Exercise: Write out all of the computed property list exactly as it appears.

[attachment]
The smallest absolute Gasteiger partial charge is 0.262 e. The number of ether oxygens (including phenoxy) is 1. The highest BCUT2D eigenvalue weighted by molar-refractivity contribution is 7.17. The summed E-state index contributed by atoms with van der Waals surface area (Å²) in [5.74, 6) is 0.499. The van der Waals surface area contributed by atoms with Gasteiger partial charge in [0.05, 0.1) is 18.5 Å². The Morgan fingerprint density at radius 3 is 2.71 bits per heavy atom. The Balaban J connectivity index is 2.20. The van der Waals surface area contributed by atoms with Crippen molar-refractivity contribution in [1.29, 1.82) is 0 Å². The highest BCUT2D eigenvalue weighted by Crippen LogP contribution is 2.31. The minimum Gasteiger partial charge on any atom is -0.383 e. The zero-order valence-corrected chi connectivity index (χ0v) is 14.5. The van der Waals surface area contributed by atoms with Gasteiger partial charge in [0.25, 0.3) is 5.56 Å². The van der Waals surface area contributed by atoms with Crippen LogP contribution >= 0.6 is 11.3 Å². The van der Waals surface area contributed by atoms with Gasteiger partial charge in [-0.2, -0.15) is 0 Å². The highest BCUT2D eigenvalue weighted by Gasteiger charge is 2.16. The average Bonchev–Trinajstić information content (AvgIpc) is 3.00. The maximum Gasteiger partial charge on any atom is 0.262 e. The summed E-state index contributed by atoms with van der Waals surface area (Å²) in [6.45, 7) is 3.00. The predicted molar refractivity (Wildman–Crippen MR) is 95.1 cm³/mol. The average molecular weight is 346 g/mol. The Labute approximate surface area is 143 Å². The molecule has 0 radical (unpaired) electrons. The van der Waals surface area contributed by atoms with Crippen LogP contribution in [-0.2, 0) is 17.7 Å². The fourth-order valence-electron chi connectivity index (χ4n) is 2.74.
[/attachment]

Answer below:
The smallest absolute Gasteiger partial charge is 0.262 e. The number of ether oxygens (including phenoxy) is 1. The highest BCUT2D eigenvalue weighted by molar-refractivity contribution is 7.17. The summed E-state index contributed by atoms with van der Waals surface area (Å²) in [5.74, 6) is 0.499. The van der Waals surface area contributed by atoms with Gasteiger partial charge in [0.05, 0.1) is 18.5 Å². The Morgan fingerprint density at radius 3 is 2.71 bits per heavy atom. The Balaban J connectivity index is 2.20. The van der Waals surface area contributed by atoms with Crippen molar-refractivity contribution in [1.29, 1.82) is 0 Å². The highest BCUT2D eigenvalue weighted by Crippen LogP contribution is 2.31. The minimum Gasteiger partial charge on any atom is -0.383 e. The zero-order valence-corrected chi connectivity index (χ0v) is 14.5. The van der Waals surface area contributed by atoms with Gasteiger partial charge in [0.25, 0.3) is 5.56 Å². The van der Waals surface area contributed by atoms with Crippen LogP contribution >= 0.6 is 11.3 Å². The van der Waals surface area contributed by atoms with Gasteiger partial charge in [-0.2, -0.15) is 0 Å². The highest BCUT2D eigenvalue weighted by Gasteiger charge is 2.16. The average Bonchev–Trinajstić information content (AvgIpc) is 3.00. The maximum Gasteiger partial charge on any atom is 0.262 e. The summed E-state index contributed by atoms with van der Waals surface area (Å²) in [6.45, 7) is 3.00. The predicted molar refractivity (Wildman–Crippen MR) is 95.1 cm³/mol. The average molecular weight is 346 g/mol. The Labute approximate surface area is 143 Å². The molecule has 0 radical (unpaired) electrons. The van der Waals surface area contributed by atoms with Crippen LogP contribution in [-0.2, 0) is 17.7 Å². The fourth-order valence-electron chi connectivity index (χ4n) is 2.74.